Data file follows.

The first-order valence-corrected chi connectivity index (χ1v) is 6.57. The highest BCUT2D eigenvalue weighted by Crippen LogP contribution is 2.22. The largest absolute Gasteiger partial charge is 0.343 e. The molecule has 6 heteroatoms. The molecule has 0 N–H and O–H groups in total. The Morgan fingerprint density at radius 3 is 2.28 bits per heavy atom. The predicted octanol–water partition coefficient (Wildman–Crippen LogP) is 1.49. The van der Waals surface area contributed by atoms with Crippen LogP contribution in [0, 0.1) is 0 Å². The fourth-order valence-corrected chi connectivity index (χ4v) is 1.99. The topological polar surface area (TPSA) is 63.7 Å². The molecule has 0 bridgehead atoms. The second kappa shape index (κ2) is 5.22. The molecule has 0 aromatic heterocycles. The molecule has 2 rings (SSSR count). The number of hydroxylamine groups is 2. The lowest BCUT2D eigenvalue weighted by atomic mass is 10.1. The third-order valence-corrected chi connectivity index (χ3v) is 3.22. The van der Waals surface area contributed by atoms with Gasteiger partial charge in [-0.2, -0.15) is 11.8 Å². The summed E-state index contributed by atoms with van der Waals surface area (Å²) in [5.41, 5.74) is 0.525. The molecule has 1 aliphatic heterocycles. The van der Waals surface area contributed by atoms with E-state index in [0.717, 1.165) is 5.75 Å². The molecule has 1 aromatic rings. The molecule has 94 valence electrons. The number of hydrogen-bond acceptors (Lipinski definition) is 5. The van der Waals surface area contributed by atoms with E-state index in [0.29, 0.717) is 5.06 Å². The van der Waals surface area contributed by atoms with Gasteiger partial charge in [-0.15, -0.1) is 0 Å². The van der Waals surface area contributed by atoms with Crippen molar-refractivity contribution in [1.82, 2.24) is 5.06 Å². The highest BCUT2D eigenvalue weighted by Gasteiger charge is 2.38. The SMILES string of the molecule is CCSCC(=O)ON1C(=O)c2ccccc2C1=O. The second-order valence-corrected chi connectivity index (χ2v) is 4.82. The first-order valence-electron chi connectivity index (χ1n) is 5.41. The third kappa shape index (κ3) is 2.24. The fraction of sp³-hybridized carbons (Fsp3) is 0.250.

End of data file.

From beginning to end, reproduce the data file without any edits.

The first-order valence-corrected chi connectivity index (χ1v) is 6.57. The highest BCUT2D eigenvalue weighted by Crippen LogP contribution is 2.22. The largest absolute Gasteiger partial charge is 0.343 e. The molecule has 6 heteroatoms. The molecule has 0 N–H and O–H groups in total. The Morgan fingerprint density at radius 3 is 2.28 bits per heavy atom. The predicted octanol–water partition coefficient (Wildman–Crippen LogP) is 1.49. The van der Waals surface area contributed by atoms with Crippen LogP contribution in [0, 0.1) is 0 Å². The fourth-order valence-corrected chi connectivity index (χ4v) is 1.99. The topological polar surface area (TPSA) is 63.7 Å². The molecule has 0 bridgehead atoms. The second kappa shape index (κ2) is 5.22. The molecule has 0 aromatic heterocycles. The molecule has 2 rings (SSSR count). The number of hydroxylamine groups is 2. The lowest BCUT2D eigenvalue weighted by atomic mass is 10.1. The third-order valence-corrected chi connectivity index (χ3v) is 3.22. The van der Waals surface area contributed by atoms with Gasteiger partial charge in [-0.2, -0.15) is 11.8 Å². The summed E-state index contributed by atoms with van der Waals surface area (Å²) in [5.41, 5.74) is 0.525. The molecule has 1 aliphatic heterocycles. The van der Waals surface area contributed by atoms with E-state index in [0.717, 1.165) is 5.75 Å². The molecule has 1 aromatic rings. The molecule has 94 valence electrons. The number of hydrogen-bond acceptors (Lipinski definition) is 5. The van der Waals surface area contributed by atoms with E-state index in [0.29, 0.717) is 5.06 Å². The van der Waals surface area contributed by atoms with Gasteiger partial charge in [-0.15, -0.1) is 0 Å². The van der Waals surface area contributed by atoms with Crippen molar-refractivity contribution in [1.82, 2.24) is 5.06 Å². The highest BCUT2D eigenvalue weighted by Gasteiger charge is 2.38. The SMILES string of the molecule is CCSCC(=O)ON1C(=O)c2ccccc2C1=O. The second-order valence-corrected chi connectivity index (χ2v) is 4.82. The first-order valence-electron chi connectivity index (χ1n) is 5.41. The third kappa shape index (κ3) is 2.24. The fraction of sp³-hybridized carbons (Fsp3) is 0.250.